(Hopefully) good sports essays and observations for good sports by a guy who tries (and can sometimes fail) to be a good sport.


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Saturday, November 18, 2006

How Sweet It Is

It's not often when you get to attend a game that sees your alma mater clinch a league title, and, if you're a Princeton alum, it really hasn't been all that often. Today, Tiger fans flocked to Princeton Stadium to see if the hometown eleven could beat visiting Dartmouth for at least a share of the Ivy title (a Harvard win over Yale along with a Princeton win over Dartmouth would have given the Tigers the title outright; Yale would go on to beat Harvard 34-13).

Today we went up to Princeton Stadium on an overcast (but thankfully not windy day), met up with friends in the end zone closest to the campus, and watched with anticipation as the Big Green from Hanover, New Hampshire, without a pep band, visited Princeton. It was late-arriving crowd, as with about five minutes before kickoff we were wondering whether the game would draw as many fans as the Princeton-Penn game of a few weeks ago (which is a good draw because the schools are roughly 50 miles from one another). It drew many more.

The Tigers played well early, scored on the opening drive and were up 17-3 with about 2 minutes to go in the half. The Tiger defense looked uncharacteristically passive after that point, the Big Green marched down the field, and, lo and behold, it was 17-10, Tigers, at the half. While the Tiger faithful were happy to see their team in the lead, they were concerned. After all, this was doormat Dartmouth, and apparently no one sent Buddy Teevens' Big Green squad the memo that they were supposed to give the game the old college try and let Princeton's superiority pad a three-touchdown lead by early in the third quarter. That never happened.

Instead, the Tiger defense had trouble with Dartmouth's overall plan of attack, and early in the fourth quarter it was 17 all, and the Tiger fans were wondering whether the title they'd been waiting for over the past ten years was going to slip into Lake Carnegie. Fortunately, the grit of the Tigers showed once again, as they tightened up the defense and got the offense more organized (read: shovel passes to tough-as-nails FB Rob Toresco), and the final was 27-17, Princeton.

At the end of the game, my nine-year old daughter suggested that she, I and her nine-year old friend (who, with my daughter, made for a matched set of made-for-Princeton kids with their red hair) venture onto the field. The Tigers installed a funky new synthetic turf last season, and it felt like you were walking on a nice yard. Alums of all generations climbed over the walls to celebrate, forty-somethings were throwing footballs to their kids, the Princeton band played "Old Nassau" and "The Princeton Cannon Song," players signed autographs, sang the fight songs with their helmets held high, mingled with their friends and just enjoyed the spirit that was alive on that field at game's end.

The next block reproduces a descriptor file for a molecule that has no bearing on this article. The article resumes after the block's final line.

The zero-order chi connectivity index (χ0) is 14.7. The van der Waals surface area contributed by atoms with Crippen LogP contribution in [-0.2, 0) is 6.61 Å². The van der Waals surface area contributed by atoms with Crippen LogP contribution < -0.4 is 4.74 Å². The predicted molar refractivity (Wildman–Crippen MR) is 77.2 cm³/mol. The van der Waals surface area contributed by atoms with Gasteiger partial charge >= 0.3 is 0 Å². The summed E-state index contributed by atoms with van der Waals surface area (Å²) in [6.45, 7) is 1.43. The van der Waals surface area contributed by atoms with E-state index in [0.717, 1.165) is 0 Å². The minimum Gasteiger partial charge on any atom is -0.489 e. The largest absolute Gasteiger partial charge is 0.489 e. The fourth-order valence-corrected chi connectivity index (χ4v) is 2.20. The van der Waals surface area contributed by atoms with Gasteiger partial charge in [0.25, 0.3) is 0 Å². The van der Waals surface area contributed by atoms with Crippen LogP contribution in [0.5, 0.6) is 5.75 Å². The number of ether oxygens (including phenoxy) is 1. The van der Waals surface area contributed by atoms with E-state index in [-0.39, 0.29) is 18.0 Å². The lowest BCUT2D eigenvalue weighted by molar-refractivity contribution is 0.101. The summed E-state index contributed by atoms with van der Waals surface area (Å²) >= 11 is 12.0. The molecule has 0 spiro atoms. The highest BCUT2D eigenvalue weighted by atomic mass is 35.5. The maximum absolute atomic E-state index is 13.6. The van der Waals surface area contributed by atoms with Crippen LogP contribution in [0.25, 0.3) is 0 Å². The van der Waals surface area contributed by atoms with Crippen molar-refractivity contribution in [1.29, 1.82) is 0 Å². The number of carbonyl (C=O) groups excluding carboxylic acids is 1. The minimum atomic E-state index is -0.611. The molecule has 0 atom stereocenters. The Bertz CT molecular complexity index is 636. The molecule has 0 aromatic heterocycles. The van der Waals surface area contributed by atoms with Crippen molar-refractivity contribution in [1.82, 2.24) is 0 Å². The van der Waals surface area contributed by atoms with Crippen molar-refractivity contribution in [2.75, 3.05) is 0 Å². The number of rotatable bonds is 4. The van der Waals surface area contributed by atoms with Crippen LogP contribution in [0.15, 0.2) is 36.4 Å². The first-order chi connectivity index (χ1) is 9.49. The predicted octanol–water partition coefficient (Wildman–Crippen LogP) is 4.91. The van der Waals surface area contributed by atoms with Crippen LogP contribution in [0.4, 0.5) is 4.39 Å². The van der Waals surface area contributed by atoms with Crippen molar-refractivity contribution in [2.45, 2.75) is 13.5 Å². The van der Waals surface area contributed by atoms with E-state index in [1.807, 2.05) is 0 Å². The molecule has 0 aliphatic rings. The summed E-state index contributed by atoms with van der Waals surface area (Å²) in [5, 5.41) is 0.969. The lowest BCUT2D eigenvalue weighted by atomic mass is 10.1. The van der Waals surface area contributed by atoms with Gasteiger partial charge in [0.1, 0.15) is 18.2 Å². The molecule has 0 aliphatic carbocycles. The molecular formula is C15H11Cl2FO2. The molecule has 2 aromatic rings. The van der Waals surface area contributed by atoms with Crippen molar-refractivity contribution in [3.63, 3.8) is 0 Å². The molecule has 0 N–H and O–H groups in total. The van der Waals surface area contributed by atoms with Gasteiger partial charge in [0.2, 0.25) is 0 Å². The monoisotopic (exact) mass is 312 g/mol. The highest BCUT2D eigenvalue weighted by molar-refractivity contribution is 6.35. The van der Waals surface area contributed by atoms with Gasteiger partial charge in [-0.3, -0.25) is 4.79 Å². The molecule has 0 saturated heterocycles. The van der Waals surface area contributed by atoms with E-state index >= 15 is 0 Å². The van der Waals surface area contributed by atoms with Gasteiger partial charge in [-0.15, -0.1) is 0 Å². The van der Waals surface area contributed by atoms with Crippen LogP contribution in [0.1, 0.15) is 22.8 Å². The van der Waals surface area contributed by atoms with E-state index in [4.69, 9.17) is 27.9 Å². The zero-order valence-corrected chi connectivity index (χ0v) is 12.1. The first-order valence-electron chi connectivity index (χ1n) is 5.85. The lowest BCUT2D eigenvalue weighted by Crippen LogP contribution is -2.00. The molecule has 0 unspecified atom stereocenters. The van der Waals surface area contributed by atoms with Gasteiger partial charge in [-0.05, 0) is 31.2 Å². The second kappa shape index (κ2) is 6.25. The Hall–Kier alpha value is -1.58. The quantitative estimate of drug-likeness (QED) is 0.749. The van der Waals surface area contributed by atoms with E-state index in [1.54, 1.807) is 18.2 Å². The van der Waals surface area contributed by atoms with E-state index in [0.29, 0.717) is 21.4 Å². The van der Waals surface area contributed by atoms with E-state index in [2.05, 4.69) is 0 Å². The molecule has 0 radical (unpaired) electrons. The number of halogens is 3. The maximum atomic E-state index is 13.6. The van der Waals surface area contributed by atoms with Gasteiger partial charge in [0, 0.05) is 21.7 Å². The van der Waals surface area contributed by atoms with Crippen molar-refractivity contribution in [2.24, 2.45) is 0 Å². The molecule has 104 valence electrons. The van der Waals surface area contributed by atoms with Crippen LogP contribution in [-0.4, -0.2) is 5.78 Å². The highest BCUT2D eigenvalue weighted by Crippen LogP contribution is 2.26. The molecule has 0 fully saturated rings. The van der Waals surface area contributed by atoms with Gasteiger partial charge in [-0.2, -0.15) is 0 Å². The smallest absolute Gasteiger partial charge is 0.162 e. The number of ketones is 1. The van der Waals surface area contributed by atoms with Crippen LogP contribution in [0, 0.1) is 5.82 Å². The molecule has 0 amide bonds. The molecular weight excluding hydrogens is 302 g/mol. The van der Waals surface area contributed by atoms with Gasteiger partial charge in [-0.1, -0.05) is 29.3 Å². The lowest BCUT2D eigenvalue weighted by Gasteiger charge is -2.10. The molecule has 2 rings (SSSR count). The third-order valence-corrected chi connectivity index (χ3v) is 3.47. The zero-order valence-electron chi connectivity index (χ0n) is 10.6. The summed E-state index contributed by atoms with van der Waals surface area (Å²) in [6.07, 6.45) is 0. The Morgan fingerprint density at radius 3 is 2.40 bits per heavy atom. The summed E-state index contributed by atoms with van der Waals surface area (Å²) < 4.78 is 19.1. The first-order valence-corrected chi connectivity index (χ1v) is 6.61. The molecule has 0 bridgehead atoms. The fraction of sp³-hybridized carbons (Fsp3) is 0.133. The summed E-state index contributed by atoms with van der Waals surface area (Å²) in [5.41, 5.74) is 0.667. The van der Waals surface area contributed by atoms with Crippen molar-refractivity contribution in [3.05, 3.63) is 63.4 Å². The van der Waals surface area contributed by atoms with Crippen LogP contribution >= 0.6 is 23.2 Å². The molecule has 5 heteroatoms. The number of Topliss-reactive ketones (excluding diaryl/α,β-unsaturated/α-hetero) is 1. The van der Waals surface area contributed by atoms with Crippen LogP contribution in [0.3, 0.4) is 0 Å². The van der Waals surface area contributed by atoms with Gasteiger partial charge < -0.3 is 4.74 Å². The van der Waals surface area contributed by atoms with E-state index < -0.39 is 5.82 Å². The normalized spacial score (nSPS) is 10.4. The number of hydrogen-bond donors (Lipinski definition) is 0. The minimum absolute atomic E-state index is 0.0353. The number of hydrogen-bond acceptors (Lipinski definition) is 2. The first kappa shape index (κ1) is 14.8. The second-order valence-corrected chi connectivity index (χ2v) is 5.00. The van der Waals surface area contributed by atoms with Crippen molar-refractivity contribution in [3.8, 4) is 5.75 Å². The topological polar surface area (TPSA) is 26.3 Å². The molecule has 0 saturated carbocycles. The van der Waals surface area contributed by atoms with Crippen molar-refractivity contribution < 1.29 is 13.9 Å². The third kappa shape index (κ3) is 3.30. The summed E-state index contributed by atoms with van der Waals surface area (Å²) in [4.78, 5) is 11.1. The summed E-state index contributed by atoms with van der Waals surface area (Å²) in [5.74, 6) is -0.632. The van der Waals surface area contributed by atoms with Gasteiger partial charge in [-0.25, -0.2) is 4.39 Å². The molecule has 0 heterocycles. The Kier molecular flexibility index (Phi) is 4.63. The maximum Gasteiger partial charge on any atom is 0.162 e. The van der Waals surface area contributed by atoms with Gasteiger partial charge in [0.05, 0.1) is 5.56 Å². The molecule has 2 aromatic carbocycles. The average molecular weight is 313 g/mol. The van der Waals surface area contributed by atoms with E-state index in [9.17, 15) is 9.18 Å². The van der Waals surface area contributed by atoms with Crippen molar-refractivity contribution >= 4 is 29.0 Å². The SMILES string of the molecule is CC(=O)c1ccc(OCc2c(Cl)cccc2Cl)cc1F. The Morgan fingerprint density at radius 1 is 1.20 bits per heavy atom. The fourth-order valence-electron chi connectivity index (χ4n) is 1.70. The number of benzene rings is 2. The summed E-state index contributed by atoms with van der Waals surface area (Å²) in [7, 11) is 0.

The feeling is hard to describe, really, except to say that there was a great sense of a warm community, of little kids running around, of alums smiling at one another about how nice the whole day was (regardless of the whether, a nice day would be if your team clinched the title in a nor'easter), of everyone participating in song. This was a Tiger team that was predicted to finish sixth in the Ivies, and a coaching staff that was maligned for the way the team fell apart after leading Yale at homecoming last year by double digits with a few minutes to go, only to lose the game. Were the Tigers to have had another second-division finish under Hughes, I believe that speculation would have started as to how long a rope Princeton Athletic Director Gary Walters had given him and when he would be replaced.

No one in Tigertown is talking about that now, however, and for their money Roger Hughes is the toast of the town. The team not only shared the Ivy crown but played with grit the entire season. It was a team that could come back, a team that started out with a defense better than its offense and ended with an offense (at least a passing game) that was better than its defense. It was a team whose best athlete is its back-up quarterback, a quick-footed young man who covers kick offs and punts and comes close to blocking punts each week, a guy who runs fast around the end and plays hard even though QB is his natural position and he played it in high school. It's a team with two hard-nosed running backs, wide receivers who don't drop many balls and that starts two true freshmen at guards.

It's a true team.

Our everyday lives are full of distractionss, things that could derail us if we let them, aches and pains of all sorts. Yet it's comforting to know that each of us can find a place where the setting is nice, where we can be in fresh air and with our families having fun and escape from everything. Today, Princeton Stadium was such a place for Princeton fans.

How sweet it is (and "it" doesn't happen that often).

Very sweet, indeed.


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